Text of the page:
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2018, No. 12
Posted 2018-04-18

What Happens When Countries Increase Tariffs?

by Fernando Leibovici and Jonas Crews

While the United States has been a longtime advocate of free trade, its trade policy has recently changed. In addition to exiting from the Trans-Pacific Partnership (TPP) and renegotiating the North American Free Trade Agreement (NAFTA), the United States has also begun raising tariffs on imports from specific countries and industries.

This essay investigates the potential impact of higher U.S. tariffs on the U.S. economy. To do so, we investigate the evolution of key macroeconomic variables following past episodes of tariff increases across a large number of countries. We identify episodes of tariff increases using import tariff data from the World Bank and the Organisa­tion for Economic Co-operation and Development (OECD) over the period 1980-2006. We examine all episodes in which import tariffs increased by at least 3.5 percentage points in a year; we identify 16 such episodes.1 



Figure 1 plots the evolution of average import tariffs and the average imports-to-GDP ratio from the year before the tariff increase (year –1) through the following 5 years. 

First, we find that the almost 5-percentage-point average increase in tariffs is persistent: That is, tariffs remain persistently higher for at least 5 years. Second, the imports-to-GDP ratio decreases gradually, by close to 2.5 percentage points over the first 4 years after the tariff increase. 



Next, Figure 2 plots the evolution of key macroeconomic variables—the average dynamics of GDP per capita, the investment-to-GDP ratio, and total annual wages—following these episodes.2 GDP per capita and total wages are expressed as percent deviations from trend.3 

We find that GDP per capita and wages each fall by around 2 percentage points relative to trend over the first 2 years after tariffs increase.4 Moreover, the average investment-to-GDP ratio declines by approximately 1 percentage point after tariffs increase and the decline persists over the 5-year sample.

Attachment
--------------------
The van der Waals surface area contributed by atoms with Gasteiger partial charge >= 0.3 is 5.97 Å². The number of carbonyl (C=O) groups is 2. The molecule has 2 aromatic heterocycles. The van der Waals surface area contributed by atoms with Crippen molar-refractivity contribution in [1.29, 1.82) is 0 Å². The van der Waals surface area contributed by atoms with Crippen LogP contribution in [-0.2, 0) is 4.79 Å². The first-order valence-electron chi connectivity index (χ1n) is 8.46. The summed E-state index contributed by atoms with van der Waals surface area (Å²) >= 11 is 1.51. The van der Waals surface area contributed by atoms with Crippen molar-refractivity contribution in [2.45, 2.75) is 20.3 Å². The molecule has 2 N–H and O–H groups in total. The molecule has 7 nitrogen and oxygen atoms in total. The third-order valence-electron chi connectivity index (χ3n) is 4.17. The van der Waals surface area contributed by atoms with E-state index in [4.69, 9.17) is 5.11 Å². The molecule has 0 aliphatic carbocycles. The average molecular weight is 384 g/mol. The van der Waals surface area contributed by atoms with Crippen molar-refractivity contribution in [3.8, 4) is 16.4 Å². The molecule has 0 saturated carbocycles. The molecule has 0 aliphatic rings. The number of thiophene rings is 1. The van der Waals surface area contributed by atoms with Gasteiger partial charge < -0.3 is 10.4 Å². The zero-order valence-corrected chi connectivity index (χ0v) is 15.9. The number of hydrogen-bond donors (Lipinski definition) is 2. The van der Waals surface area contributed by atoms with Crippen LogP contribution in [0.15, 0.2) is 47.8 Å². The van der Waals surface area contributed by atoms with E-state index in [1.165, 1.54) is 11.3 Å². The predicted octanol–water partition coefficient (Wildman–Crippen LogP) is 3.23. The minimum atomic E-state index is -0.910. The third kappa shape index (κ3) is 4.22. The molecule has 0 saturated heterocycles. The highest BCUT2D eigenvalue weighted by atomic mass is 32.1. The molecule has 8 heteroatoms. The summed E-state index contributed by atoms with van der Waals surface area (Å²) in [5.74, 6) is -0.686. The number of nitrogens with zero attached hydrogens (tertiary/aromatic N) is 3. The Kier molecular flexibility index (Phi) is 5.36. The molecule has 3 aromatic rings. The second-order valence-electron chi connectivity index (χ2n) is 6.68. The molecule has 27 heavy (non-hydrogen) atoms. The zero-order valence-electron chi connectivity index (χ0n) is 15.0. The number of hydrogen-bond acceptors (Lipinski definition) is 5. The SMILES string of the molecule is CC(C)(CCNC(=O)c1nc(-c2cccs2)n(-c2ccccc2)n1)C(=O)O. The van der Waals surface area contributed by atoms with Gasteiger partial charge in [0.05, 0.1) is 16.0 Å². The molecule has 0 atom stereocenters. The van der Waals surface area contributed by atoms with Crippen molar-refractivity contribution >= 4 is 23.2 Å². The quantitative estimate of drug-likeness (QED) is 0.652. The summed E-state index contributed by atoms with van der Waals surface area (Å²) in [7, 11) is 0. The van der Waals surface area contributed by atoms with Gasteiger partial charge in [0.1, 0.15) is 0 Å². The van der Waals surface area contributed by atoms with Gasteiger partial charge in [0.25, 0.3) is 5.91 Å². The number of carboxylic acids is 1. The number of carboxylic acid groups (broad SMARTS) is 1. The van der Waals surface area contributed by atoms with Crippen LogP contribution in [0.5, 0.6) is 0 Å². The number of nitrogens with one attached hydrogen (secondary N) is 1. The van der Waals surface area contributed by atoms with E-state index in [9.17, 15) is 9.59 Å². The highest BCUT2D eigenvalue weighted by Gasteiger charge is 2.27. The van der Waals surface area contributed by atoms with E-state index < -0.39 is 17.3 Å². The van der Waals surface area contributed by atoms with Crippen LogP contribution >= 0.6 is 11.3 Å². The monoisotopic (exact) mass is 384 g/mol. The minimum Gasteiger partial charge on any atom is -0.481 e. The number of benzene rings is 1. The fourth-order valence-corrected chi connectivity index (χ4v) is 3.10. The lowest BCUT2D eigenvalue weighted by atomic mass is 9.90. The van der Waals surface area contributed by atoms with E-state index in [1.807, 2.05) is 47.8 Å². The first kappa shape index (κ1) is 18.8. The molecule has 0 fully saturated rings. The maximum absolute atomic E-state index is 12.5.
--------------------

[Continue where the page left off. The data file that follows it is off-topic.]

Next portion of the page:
While these figures show that past tariff increases have been typically followed by large and persistent decreases in economic activity, this evidence does not necessarily mean that the higher tariffs caused these changes. It is possible that other economic events might have driven tariff increases and (slightly later) recessions. 

Yet, a recent study by Barattieri, Cacciatore, and Ghironi (2018) does indeed suggest that higher tariffs produce these macroeconomic outcomes. In particular, using data similar to ours and a methodology that allows them to identify the causal impact of tariffs, they show that increases in protectionism lead to declines in GDP and higher inflation and have very little effect on the balance of trade (exports versus imports). Our findings are quantitatively similar to their panel-VAR (vector autoregression) estimates.

These findings suggest that previous unilateral tariff increases have reduced economic activity. Further research needs to be conducted to evaluate the potential impact of higher tariffs on the U.S. economy under the current economic conditions.


Notes

1 We focus on episodes in which average import tariffs increase by at least 3.5 percentage points, to ensure a sufficient number of episodes to conduct our empirical analysis. If a country experiences multiple such episodes, we use the first episode.

2 See Figure 2 note.

3 We detrend the data using the Hodrick-Prescott filter with smoothing parameter 6.25.

4 Specifically, the values reported for GDP per capita and wages are the difference between their deviation from trend in the given year and their deviation from trend in year –1.


Reference

Barattieri, Alessandro; Cacciatore, Matteo and Ghironi, Fabio. "Protectionism and the Business Cycle." NBER Working Paper No. 24353, National Bureau of Economic Research, February 2018. 


© 2018, Federal Reserve Bank of St. Louis. The views expressed are those of the author(s) and do not necessarily reflect official positions of the Federal Reserve Bank of St. Louis or the Federal Reserve System.







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